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Wednesday, August 28, 2013

Government corruption in Papua New Guinea





According to The Economist, a respected British news magazine, PNG's governments are notorious for corruption.  The 2012 Transparency International Corruption Perceptions Index rated PNG 2.5 on a scale of 0 (highly corrupt) to 10, (very clean).

Billions of dollars in foreign aid to PNG are being siphoned off by corrupt politicians and officials says Sam Koim, head of PNG's Anti-Corruption Task Force, who is on a mission to stop it.




Sam Koim


Australia contributes around $500 million to the PNG budget and 40 per cent of that budget is being stolen every year and transferred to Australian banks. "The dirty money is then moved from the banks to Australian-based businesses and then the money disappears" Mr Koim said.

Among those facing a committal hearing are three current politicians - Paul Tiensten, Mark Maipakai, and Francis Potape. The Task Force has arrested and charged 59 people with 30 committed to stand trial. Some of those arrested have properties in Australia and preparations are being made to have their assets frozen.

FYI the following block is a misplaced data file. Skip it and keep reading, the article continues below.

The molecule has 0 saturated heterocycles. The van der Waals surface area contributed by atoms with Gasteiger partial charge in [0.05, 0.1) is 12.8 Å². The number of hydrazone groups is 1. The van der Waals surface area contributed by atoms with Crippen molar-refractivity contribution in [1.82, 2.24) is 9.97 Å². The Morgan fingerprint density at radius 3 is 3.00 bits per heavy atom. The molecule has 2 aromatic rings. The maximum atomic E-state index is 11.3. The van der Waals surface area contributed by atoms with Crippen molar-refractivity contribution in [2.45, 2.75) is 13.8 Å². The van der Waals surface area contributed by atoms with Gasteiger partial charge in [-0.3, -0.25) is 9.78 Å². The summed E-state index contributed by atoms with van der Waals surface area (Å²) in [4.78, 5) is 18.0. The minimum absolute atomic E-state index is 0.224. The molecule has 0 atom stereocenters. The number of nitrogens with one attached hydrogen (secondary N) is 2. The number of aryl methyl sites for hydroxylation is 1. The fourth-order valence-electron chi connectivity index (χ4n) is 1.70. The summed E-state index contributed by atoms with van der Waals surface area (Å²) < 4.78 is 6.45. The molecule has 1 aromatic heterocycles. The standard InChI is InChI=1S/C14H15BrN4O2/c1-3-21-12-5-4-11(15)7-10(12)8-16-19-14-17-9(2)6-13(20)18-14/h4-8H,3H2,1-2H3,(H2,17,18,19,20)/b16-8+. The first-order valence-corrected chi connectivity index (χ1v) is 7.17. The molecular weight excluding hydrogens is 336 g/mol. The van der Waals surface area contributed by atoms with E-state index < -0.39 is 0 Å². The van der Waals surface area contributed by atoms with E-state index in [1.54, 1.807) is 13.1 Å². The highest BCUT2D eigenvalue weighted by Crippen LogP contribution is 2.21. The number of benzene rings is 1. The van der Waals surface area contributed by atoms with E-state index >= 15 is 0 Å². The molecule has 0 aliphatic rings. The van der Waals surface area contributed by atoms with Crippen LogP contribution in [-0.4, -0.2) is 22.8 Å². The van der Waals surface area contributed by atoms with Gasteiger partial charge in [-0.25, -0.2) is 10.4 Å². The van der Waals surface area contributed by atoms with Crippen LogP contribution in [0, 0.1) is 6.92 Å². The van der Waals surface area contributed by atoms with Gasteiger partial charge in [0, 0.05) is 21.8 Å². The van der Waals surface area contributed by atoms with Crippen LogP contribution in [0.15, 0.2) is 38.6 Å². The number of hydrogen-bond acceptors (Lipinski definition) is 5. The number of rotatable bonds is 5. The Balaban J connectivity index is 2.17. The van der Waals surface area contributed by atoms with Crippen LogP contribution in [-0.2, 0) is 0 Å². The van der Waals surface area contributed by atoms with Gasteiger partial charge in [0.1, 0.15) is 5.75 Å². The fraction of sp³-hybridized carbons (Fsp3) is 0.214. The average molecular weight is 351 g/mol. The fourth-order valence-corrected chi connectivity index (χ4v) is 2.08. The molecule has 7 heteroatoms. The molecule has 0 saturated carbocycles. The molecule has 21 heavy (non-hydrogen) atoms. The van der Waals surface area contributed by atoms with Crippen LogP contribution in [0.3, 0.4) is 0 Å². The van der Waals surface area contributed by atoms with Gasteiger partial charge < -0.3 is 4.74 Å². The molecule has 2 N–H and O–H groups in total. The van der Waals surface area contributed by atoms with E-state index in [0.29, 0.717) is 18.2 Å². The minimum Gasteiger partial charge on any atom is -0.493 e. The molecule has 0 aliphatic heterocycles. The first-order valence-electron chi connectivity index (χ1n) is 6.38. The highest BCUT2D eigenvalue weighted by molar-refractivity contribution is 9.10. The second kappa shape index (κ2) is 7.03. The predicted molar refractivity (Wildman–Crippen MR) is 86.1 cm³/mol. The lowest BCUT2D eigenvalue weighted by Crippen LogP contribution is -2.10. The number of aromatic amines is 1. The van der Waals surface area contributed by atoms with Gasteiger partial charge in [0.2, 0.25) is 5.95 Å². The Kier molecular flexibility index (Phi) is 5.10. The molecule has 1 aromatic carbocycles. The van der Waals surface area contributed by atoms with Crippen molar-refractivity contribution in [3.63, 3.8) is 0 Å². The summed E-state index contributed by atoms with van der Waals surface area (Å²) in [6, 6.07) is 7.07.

In July 2009, $45 million was deposited at the Commonwealth Bank in Lismore into a company account called Woodlawn Capital and how it got there is interesting.  It started in PNG with the Government-owned Motor Vehicle Insurance Limited (MVIL) who own shares in the Bank of South Pacific. They used those shares to take out a loan to raise $45 million.  That money was then transferred to Australia into the account of Woodlawn Capital at the Commonwealth Bank.


Griffith University Professor Jason Sharman says the responsible minister for the illegal transaction was Arthur Somare who is the son of former PNG Prime Minister Sir Michael Somare.  Arthur was found guilty of 13 charges of misconduct in office and was suspended from office in office in 2011.




Sir Michael Somare



The PNG government recalled the $45 million from Woodlawn Capital's directors Tim McNamara and Tim Breen who deny any wrongdoing and said they had no idea the funds were stolen.  "We haven't laundered any money, all the money is accounted for, all money was held on behalf of the client" Mr Breen said. 




Current PNG Prime Minister Peter O'Neill




Mr Koim said the newly elected Prime Minister Peter O'Neill is committed to fighting corruption and he was the one who created the Anti Corruption Task Force.

A few weeks ago Kevin Rudd  struck a deal with Mr ONeill - he pledged $1.1 billion into operating the Manus Island Detention Centre over four years and promised to give another $420 million in foreign aid.  The mind boggles at the temptation. 

And one more thing, The Commonwealth Bank doesn't seem to mind where the money comes from, as long as it keeps coming.